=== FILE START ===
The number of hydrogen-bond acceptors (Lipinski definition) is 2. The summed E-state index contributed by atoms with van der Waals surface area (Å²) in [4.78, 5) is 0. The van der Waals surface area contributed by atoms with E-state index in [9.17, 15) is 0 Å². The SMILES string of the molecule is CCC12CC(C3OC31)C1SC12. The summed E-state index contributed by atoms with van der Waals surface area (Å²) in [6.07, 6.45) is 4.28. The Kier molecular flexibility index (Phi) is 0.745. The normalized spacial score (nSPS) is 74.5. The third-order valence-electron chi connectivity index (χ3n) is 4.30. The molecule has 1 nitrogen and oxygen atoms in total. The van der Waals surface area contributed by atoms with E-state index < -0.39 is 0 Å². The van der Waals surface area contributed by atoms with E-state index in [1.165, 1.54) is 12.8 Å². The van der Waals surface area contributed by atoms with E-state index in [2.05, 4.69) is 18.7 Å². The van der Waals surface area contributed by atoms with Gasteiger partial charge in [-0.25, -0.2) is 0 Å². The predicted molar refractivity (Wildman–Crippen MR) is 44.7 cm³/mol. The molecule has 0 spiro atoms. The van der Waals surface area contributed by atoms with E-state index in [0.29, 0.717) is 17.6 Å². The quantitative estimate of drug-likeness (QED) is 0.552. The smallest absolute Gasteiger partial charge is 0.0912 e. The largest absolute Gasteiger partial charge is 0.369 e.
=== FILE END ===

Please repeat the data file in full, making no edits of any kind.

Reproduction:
The number of hydrogen-bond acceptors (Lipinski definition) is 2. The summed E-state index contributed by atoms with van der Waals surface area (Å²) in [4.78, 5) is 0. The van der Waals surface area contributed by atoms with E-state index in [9.17, 15) is 0 Å². The SMILES string of the molecule is CCC12CC(C3OC31)C1SC12. The summed E-state index contributed by atoms with van der Waals surface area (Å²) in [6.07, 6.45) is 4.28. The Kier molecular flexibility index (Phi) is 0.745. The normalized spacial score (nSPS) is 74.5. The third-order valence-electron chi connectivity index (χ3n) is 4.30. The molecule has 1 nitrogen and oxygen atoms in total. The van der Waals surface area contributed by atoms with E-state index < -0.39 is 0 Å². The van der Waals surface area contributed by atoms with E-state index in [1.165, 1.54) is 12.8 Å². The van der Waals surface area contributed by atoms with E-state index in [2.05, 4.69) is 18.7 Å². The van der Waals surface area contributed by atoms with Gasteiger partial charge in [-0.25, -0.2) is 0 Å². The predicted molar refractivity (Wildman–Crippen MR) is 44.7 cm³/mol. The molecule has 0 spiro atoms. The van der Waals surface area contributed by atoms with E-state index in [0.29, 0.717) is 17.6 Å². The quantitative estimate of drug-likeness (QED) is 0.552. The smallest absolute Gasteiger partial charge is 0.0912 e. The largest absolute Gasteiger partial charge is 0.369 e.